came from the Pictish name Nechtan.

The MacNaughton name appeared in Lochowe as
early as the 12th century. The
MacNaughtons of Dunderawe were a pro-Royalist family at the time of the
Civil
War. But John MacNaughton, who was born
in the region in 1760, became John Norton.
And the family thereafter were Nortons.

America.
Nortons from England came mainly to New England and some
to Virginia and
elsewhere. America also had Irish
Nortons and even some Jewish Nortons.

New
England had
a number of early Norton arrivals:

  • George
    Norton
    who came to Salem in 1629 and died thirty years later in
    Wenham. He was by trade a carpenter and later in his life an
    inn-keeper.
  • two brothers, the Revs.
    John and William, who arrived from Bedfordshire and settled in Ipswich
    around the year 1632. They were followed by their uncle Thomas
    some six
    years later. He made his home in Guilford, Connecticut.
    There were
    several other
    Norton relatives who
    settled elsewhere in Connecticut.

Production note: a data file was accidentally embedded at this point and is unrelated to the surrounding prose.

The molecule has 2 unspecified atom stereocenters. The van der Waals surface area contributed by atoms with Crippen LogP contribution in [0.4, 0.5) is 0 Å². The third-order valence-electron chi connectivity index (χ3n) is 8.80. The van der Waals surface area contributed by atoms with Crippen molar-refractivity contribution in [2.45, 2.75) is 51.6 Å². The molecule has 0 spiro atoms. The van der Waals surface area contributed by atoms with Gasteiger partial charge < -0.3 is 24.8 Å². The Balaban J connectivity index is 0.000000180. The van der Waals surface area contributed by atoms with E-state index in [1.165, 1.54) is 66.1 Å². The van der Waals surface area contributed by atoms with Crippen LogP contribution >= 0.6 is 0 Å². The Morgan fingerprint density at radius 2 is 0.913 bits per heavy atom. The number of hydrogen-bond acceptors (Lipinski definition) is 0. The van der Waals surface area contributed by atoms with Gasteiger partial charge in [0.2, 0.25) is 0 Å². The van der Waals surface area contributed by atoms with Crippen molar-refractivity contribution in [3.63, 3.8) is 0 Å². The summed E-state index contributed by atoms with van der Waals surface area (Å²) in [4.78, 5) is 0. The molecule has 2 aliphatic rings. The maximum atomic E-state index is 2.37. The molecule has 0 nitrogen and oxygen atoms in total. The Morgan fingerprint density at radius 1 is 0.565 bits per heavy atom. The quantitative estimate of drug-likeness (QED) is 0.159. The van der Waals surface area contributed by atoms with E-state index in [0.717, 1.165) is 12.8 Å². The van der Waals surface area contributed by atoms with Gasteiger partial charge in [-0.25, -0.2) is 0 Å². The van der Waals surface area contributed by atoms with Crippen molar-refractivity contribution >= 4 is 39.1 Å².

• while
    Nicholas Norton arrived from Somerset around the year 1640, settling
    first in
    Weymouth and moving to
    Edgarstown
    on
    Martha’s
    Vineyard some twenty years later. He lived onto
    1690. His progeny were prolific. In 1790, one hundred years
    later,
    it was said that 174 of the 1,350 inhabitants of Martha’s Vineyard were
    Nortons.

The
Bedfordshire line of Nortons in America (with antecedents in England)
was first
presented in Charles Eliot Norton’s 1863 account The Genealogy of
the Norton
Family.
The main descent in America
was via the Rev. William Norton. From
his line came the 19th century Unitarian preacher Andrews Norton, a
trenchant
opposer of Emerson’s trancendentalism, and Charles Eliot Norton, his
son the
writer.

It is thought that Hiram
Norton’s family originated from Connecticut.
They were Loyalists who took refuge in Canada during the
Revolutionary